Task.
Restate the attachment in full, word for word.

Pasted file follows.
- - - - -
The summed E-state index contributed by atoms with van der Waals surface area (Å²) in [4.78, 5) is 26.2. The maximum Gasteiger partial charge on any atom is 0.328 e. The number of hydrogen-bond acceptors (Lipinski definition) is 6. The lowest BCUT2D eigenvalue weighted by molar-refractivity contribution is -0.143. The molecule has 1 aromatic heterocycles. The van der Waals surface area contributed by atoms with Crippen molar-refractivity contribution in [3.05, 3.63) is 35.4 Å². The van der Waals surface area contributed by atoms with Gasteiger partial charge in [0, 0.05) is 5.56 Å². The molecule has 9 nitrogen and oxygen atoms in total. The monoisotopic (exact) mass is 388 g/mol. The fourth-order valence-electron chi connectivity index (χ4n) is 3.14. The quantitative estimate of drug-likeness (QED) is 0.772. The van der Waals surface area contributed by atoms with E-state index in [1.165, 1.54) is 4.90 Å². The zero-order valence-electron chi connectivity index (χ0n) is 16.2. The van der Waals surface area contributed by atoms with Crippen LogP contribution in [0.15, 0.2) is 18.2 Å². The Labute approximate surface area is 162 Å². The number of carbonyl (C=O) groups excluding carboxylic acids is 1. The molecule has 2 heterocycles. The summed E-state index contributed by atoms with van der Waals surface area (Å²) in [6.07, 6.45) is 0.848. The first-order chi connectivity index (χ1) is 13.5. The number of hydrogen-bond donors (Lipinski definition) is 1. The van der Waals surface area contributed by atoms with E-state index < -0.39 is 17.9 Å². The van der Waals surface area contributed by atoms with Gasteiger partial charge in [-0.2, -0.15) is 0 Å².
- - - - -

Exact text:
The summed E-state index contributed by atoms with van der Waals surface area (Å²) in [4.78, 5) is 26.2. The maximum Gasteiger partial charge on any atom is 0.328 e. The number of hydrogen-bond acceptors (Lipinski definition) is 6. The lowest BCUT2D eigenvalue weighted by molar-refractivity contribution is -0.143. The molecule has 1 aromatic heterocycles. The van der Waals surface area contributed by atoms with Crippen molar-refractivity contribution in [3.05, 3.63) is 35.4 Å². The van der Waals surface area contributed by atoms with Gasteiger partial charge in [0, 0.05) is 5.56 Å². The molecule has 9 nitrogen and oxygen atoms in total. The monoisotopic (exact) mass is 388 g/mol. The fourth-order valence-electron chi connectivity index (χ4n) is 3.14. The quantitative estimate of drug-likeness (QED) is 0.772. The van der Waals surface area contributed by atoms with E-state index in [1.165, 1.54) is 4.90 Å². The zero-order valence-electron chi connectivity index (χ0n) is 16.2. The van der Waals surface area contributed by atoms with Crippen LogP contribution in [0.15, 0.2) is 18.2 Å². The Labute approximate surface area is 162 Å². The number of carbonyl (C=O) groups excluding carboxylic acids is 1. The molecule has 2 heterocycles. The summed E-state index contributed by atoms with van der Waals surface area (Å²) in [6.07, 6.45) is 0.848. The first-order chi connectivity index (χ1) is 13.5. The number of hydrogen-bond donors (Lipinski definition) is 1. The van der Waals surface area contributed by atoms with E-state index < -0.39 is 17.9 Å². The van der Waals surface area contributed by atoms with Gasteiger partial charge in [-0.2, -0.15) is 0 Å².